Walnut Creek: Where the Bay Area’s biggest home discounts are?

As analysts noted an uptick in median home prices in the Bay Area for the second straight month, SFGate.com’s On the Block blog looked at how Walnut Creek has become the place for home buyers to find the biggest discounts off list prices.

That’s according to new data released by Redfin, which looked at the month of May. The overall discount from the final list price in Walnut Creek was 7.4 percent. “Walnut Creek placed first for April, too, but the discount percentage has nearly doubled,” On the Block says. 

But, not surprising, you’re not going to start finding cheap housing in Walnut Creek. 

The median home price for a home in the nine-county region is up to $341,500 (up 12.3 percent from $304,000 in April, but down 33.9 percent from $517,000 in May 2008), according to MDA DataQuick of San Diego.

The median prices for homes in Walnut Creek’s four zip codes range from $427,000 in 94597 to $622,500 in 94598.  In the 94595, the median price is $447,500; in the 94596, it’s $550,000. 

However, the median home price for all of Contra Costa County is the second lowest in the Bay Area nine counties, at $234,000. That’s just ahead of Solano County at $189,000.  Contra Costa’s May median home price is 39 percent lower than May 2008. 

7 thoughts on “Walnut Creek: Where the Bay Area’s biggest home discounts are?

  1. As someone who bought a condo in Walnut Creek in 2006 after losing my SF apartment, I am very disheartened by this information. At the time, I felt as though I got a good deal (the place had re-listed at about $80,000 below its original asking price — the higher price being what a similar unit had sold for that year or the year before), but since then, another comparable unit in my complex has sold for $50,000 less than mine. And so it goes.

    I'm just hoping I'll either be there long enough or make enough cosmetic changes to it that I won't lose money on it when I go to sell it however many years down the road. I don't expect to make a profit on it, I just don't want to lose a lot of money on it. Ugh.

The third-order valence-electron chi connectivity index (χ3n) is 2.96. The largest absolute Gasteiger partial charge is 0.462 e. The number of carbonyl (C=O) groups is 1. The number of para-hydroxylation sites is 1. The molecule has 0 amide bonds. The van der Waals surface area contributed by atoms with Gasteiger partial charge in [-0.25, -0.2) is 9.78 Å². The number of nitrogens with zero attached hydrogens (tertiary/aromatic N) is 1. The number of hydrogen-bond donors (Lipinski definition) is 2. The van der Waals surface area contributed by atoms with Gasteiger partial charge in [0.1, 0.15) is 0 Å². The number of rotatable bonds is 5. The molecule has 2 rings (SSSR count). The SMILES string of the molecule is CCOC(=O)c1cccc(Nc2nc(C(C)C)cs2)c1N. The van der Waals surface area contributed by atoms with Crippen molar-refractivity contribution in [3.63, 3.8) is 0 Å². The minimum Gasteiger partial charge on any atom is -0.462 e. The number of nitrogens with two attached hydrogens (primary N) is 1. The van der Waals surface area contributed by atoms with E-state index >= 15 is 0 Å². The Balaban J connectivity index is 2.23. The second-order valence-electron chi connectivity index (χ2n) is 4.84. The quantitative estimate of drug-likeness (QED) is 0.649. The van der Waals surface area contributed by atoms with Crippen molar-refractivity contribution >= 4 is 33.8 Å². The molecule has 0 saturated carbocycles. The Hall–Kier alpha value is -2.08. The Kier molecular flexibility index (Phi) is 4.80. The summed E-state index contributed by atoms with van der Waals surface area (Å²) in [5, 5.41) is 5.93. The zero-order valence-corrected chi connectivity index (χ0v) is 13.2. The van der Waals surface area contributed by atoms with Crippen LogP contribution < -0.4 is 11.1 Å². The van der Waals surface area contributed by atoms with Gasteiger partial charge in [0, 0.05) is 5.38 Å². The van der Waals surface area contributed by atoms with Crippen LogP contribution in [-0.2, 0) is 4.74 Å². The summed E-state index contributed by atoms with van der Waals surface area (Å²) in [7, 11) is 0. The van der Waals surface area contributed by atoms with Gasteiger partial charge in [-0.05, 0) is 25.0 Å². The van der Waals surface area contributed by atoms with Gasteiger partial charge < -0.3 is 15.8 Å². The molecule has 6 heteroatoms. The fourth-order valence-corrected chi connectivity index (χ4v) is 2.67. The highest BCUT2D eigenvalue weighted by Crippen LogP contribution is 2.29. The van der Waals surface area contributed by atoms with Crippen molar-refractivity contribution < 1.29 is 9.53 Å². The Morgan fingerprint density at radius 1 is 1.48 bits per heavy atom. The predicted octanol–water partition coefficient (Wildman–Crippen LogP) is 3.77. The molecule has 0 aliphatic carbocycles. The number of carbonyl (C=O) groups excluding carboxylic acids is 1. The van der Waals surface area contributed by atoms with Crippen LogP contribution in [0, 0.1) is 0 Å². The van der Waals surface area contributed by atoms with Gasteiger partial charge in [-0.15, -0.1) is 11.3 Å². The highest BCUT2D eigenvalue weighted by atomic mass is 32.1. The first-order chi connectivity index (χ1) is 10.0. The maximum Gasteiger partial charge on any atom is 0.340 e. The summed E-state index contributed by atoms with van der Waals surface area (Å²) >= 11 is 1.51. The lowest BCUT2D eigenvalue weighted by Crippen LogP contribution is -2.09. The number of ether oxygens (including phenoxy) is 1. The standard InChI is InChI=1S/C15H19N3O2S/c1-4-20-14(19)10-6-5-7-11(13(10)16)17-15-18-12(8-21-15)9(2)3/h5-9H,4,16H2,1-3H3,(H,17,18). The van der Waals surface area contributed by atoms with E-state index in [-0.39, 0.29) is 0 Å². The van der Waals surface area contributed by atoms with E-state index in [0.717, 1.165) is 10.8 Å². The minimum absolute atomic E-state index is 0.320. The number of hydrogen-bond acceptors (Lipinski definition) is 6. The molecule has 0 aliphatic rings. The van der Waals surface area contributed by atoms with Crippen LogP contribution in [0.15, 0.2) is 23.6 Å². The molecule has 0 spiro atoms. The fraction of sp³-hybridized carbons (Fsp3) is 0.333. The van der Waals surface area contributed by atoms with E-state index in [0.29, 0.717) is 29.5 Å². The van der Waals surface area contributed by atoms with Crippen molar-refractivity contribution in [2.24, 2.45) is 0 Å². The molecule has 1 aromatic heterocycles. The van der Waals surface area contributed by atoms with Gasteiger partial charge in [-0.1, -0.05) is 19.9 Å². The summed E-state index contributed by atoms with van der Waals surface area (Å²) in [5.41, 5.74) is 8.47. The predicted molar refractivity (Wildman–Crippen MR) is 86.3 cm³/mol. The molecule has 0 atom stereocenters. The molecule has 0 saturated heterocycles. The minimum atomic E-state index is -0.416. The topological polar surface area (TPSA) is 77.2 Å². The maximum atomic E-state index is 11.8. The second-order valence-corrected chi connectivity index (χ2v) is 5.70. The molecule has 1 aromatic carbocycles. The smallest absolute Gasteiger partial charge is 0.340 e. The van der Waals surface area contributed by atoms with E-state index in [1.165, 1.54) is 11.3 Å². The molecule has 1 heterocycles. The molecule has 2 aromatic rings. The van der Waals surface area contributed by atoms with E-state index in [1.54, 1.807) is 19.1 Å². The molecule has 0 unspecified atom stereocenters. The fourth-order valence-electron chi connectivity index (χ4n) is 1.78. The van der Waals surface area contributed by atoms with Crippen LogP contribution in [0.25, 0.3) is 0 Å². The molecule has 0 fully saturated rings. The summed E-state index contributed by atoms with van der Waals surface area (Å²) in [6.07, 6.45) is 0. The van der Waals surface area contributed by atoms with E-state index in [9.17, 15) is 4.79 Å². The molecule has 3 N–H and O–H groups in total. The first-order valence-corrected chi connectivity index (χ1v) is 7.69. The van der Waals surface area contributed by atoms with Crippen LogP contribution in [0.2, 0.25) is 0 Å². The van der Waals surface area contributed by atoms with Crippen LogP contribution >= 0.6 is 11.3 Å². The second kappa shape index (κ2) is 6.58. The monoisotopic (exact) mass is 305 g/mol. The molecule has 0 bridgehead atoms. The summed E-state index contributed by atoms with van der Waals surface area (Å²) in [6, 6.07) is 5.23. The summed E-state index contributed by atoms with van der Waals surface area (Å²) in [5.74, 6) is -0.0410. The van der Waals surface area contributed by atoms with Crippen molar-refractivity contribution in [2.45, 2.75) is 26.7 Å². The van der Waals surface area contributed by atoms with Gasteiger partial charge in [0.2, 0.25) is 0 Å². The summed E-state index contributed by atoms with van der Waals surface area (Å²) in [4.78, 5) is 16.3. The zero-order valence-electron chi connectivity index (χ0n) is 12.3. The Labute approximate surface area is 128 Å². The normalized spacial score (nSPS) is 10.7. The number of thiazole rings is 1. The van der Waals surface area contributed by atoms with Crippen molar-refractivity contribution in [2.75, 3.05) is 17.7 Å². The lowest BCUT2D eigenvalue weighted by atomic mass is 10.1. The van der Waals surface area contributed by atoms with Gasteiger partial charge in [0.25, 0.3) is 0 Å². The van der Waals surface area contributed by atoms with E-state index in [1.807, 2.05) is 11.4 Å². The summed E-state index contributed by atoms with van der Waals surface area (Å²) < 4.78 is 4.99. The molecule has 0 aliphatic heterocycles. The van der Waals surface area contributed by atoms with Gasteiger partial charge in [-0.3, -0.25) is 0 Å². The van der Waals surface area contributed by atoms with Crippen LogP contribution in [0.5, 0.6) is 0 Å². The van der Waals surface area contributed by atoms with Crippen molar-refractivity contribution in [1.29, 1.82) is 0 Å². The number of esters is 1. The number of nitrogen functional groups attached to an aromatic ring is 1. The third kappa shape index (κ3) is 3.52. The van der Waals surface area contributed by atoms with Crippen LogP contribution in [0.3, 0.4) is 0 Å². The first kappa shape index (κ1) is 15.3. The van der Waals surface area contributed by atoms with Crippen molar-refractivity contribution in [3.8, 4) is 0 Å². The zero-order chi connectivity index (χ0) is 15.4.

2. “or make enough cosmetic changes to it that I won't lose money on it when I go to sell it”

    Good luck with that! Seriously though, if you wait long enough you'll be able to sell for more than you paid thanks to inflation, so you can tell everyone you 'broke even' on it. Congrats.


  3. Can we really use or do we want to use the housing #'s from 2006-2008?

    We already know that Countrywide was having appraisers fudge numbers to get loans where they needed to be. How many people were allowed to buy homes with nothing down?

    Those practices artificially inflated those numbers, and look what we got out of it.


  4. Let's put this in to perspective. Take a look at the names of the cities on the chart; Los Altos, Mill Valley, Lafayette, San Anselmo, Orinda. These represent some of the highest-value cities in the Bay Area. The foreclosure mess has not quite hit these cities at the same rate as other (lower-value) cities, although some are showing up of late. The so-called ‘discount’ is a result of higher-value homeowners selling their homes in a declining, bottomed-out market.

    Another point from the article that should accompany a huge grain of salt is their statistics for ‘all of Contra Costa County’. Keep in mind that ‘all of Contra Costa County’ includes our neighbors to the east (Antioch, Brentwood, Disco Bay, etc) who have seen property values plummet upwards of 60%+ and our neighbors to the west including Richmond which was also hit hard in the foreclosure mess.

    Perspective…. All things considered, Walnut Creek and central Contra Costa County in general has weathered this storm much better than many other areas.

    Seattle-based Redfin has no local presence and is reporting irresponsibly by posting these types of numbers without perspective. Declining property values become a self-fulfilling prophecy if the press continues to report it this way.

    ALL REAL ESTATE IS LOCAL. Talk to your Realtor to get the facts.


  5. “Talk to your Realtor to get the facts.”

    Gee, let me guess, you're a realtor? This has got to be the stupidest statement I have read in a while. Should they have talked to you two years ago when you told me people to buy now or be priced out forever? Realtors and mortgage brokers have zero credibility, sorry, the truth hurts.


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